The Falmouth Forecaster, a community paper in Portland, Maine, reports that Face -- owned by the publishers of Portland Phoenix, Providence Phoenix and Boston Phoenix -- regularly runs articles by writers using pseudonyms. Among them is Sam Pfeifle, editor of both Face and Portland Phoenix, who has written numerous articles as "Simon Peterson." He explains: "It's meant to be a way to have some fun and allow ourselves creative outlets." The report also notes that Face's "masthead offers few clues to who is real and who is make-believe," with job titles "arranged as if the writers and ad reps are members of a band." (Chris Busby, the author of the piece, is the former editor of the now-defunct Casco Bay Weekly, which competed against Portland Phoenix.)

Continue ReadingMasquerading Media Men Manage Maine Music Mag

Sacramento News & Review president and CEO Jeff von Kaenel was sick of the Sacramento Bee offering advertisers huge discounts in Ticket, the daily's arts and entertainment weekly insert, reports Sacramento Business Journal. So he sent out 250 letters to Bee advertisers that weren't getting discounts -- that is, Bee advertisers that hadn't been poached away from the News & Review -- citing the cheaper rates and asking, "Are you paying this?" Von Kaenel tells SBJ that he sees the discounts as the Bee's attempt to "take us out," and that the daily is "engaging in practices I believe are suspect."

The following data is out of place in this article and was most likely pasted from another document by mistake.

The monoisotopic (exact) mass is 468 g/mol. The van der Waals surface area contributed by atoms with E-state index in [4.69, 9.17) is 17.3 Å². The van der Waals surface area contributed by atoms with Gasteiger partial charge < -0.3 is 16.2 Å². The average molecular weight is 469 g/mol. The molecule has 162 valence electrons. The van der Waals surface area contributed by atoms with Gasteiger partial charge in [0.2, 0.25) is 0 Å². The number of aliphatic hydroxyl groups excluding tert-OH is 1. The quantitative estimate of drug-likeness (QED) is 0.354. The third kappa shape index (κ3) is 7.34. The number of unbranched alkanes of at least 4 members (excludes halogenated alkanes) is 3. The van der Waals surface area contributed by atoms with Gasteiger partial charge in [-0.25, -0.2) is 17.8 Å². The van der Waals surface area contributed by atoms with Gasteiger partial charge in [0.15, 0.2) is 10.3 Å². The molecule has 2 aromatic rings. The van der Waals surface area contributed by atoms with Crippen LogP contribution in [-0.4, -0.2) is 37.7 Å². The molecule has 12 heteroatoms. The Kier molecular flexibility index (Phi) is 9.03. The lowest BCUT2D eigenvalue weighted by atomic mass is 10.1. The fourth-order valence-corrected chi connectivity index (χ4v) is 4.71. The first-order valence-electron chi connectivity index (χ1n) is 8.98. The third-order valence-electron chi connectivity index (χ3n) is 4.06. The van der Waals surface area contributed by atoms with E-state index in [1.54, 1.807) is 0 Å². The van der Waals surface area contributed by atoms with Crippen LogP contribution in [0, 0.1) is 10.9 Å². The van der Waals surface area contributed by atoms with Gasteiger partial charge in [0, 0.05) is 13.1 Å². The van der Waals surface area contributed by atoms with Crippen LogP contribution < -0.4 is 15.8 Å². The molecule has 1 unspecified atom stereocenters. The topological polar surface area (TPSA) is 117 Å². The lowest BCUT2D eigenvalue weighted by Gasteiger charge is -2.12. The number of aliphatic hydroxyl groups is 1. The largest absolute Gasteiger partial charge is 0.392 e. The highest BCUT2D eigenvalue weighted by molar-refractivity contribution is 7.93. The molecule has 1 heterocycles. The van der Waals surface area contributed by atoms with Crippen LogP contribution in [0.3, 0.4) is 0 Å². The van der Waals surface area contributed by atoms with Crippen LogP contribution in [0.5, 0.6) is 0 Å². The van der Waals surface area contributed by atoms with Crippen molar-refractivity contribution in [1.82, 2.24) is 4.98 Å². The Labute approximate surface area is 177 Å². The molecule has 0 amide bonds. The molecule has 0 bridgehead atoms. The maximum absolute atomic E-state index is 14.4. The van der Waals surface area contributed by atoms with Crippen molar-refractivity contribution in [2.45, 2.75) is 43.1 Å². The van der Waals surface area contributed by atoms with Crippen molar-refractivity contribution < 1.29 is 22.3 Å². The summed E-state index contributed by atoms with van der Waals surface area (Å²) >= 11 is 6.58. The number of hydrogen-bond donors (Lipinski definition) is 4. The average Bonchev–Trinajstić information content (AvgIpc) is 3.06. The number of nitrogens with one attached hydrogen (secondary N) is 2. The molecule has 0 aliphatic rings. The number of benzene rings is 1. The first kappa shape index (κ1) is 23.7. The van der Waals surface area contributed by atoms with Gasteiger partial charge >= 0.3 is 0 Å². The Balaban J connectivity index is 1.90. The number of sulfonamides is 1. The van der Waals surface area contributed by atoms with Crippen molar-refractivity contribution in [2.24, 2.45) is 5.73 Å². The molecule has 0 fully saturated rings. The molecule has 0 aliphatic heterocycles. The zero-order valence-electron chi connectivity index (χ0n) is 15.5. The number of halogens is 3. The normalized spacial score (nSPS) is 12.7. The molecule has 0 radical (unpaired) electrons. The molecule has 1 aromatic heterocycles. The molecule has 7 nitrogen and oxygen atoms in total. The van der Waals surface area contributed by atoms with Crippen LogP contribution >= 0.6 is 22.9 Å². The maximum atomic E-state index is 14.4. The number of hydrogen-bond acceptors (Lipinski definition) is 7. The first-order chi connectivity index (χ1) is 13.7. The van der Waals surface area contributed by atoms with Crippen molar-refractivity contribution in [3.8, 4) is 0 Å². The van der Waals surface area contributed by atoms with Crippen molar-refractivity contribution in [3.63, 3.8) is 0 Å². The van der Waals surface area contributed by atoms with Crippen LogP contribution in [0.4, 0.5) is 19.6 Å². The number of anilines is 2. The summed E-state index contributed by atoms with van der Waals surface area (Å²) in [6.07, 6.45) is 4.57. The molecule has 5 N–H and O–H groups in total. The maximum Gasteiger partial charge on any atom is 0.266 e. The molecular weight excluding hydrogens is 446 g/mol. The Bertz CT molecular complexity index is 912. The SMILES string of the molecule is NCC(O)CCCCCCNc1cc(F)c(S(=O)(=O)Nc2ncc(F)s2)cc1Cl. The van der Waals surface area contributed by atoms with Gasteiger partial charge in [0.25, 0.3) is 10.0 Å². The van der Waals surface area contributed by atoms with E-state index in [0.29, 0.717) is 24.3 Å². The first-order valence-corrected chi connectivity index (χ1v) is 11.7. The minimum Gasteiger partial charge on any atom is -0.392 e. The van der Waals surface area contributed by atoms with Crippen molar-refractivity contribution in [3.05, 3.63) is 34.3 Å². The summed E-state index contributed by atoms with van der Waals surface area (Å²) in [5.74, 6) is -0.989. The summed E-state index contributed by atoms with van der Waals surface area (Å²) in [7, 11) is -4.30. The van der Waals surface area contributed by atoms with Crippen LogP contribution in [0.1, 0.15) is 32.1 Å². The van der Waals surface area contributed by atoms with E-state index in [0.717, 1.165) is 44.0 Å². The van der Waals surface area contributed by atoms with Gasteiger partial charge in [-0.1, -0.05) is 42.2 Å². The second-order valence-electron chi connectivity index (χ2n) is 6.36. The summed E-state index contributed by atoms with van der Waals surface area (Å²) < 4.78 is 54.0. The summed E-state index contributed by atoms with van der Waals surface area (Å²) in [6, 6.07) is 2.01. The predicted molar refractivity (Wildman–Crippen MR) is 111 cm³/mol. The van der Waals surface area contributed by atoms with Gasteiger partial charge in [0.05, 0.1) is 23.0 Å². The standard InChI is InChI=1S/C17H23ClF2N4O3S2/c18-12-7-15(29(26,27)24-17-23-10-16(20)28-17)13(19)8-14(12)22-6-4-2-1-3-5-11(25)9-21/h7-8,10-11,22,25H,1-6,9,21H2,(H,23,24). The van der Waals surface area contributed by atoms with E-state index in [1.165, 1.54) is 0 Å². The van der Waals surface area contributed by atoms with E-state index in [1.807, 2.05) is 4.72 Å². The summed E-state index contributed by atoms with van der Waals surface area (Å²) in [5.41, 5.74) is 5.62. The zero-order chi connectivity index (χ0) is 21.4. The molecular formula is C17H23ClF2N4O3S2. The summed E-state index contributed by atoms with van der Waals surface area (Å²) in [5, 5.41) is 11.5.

Continue ReadingNews & Review Launches Counterattack on the Sacramento Bee

When the Boston Red Sox won the American League Division Series last year, rioters burned newspaper sidewalk distribution boxes near Fenway Park. Anticipating similar activity during this year's AL Championship Series, police asked papers to remove the boxes. "We are in full compliance," says Boston Globe spokesman Maynard Scarborough. "This is larger than the sale of our newspaper -- it's a safety issue." Boston's Weekly Dig is also in full compliance, although publisher Jeff Lawrence supports "an organized riot where fans can be allowed to burn the street boxes in special areas." He maintains the Dig would gladly allow fans to destroy the boxes if it would help the team. "The least we can do is lose money for the Red Sox to win," he says.

Continue ReadingWeekly Dig Balks at Removing Boxes Near Ballpark